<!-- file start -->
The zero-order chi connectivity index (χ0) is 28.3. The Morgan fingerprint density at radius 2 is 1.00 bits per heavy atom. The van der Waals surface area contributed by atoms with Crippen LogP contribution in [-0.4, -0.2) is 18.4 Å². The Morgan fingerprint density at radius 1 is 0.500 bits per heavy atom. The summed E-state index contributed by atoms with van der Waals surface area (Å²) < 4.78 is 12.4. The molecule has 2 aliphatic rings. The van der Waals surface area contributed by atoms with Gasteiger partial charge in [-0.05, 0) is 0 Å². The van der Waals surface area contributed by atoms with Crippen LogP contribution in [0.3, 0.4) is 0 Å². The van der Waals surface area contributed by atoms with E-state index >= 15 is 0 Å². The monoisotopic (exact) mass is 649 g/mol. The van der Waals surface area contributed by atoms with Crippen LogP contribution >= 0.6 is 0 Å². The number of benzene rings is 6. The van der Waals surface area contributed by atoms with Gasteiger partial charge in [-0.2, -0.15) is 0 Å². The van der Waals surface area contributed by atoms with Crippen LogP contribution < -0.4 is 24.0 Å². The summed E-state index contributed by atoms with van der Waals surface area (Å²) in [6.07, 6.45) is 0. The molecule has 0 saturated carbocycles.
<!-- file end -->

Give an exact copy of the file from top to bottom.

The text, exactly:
The zero-order chi connectivity index (χ0) is 28.3. The Morgan fingerprint density at radius 2 is 1.00 bits per heavy atom. The van der Waals surface area contributed by atoms with Crippen LogP contribution in [-0.4, -0.2) is 18.4 Å². The Morgan fingerprint density at radius 1 is 0.500 bits per heavy atom. The summed E-state index contributed by atoms with van der Waals surface area (Å²) < 4.78 is 12.4. The molecule has 2 aliphatic rings. The van der Waals surface area contributed by atoms with Gasteiger partial charge in [-0.05, 0) is 0 Å². The van der Waals surface area contributed by atoms with Crippen LogP contribution in [0.3, 0.4) is 0 Å². The van der Waals surface area contributed by atoms with E-state index >= 15 is 0 Å². The monoisotopic (exact) mass is 649 g/mol. The van der Waals surface area contributed by atoms with Crippen LogP contribution >= 0.6 is 0 Å². The number of benzene rings is 6. The van der Waals surface area contributed by atoms with Gasteiger partial charge in [-0.2, -0.15) is 0 Å². The van der Waals surface area contributed by atoms with Crippen LogP contribution < -0.4 is 24.0 Å². The summed E-state index contributed by atoms with van der Waals surface area (Å²) in [6.07, 6.45) is 0. The molecule has 0 saturated carbocycles.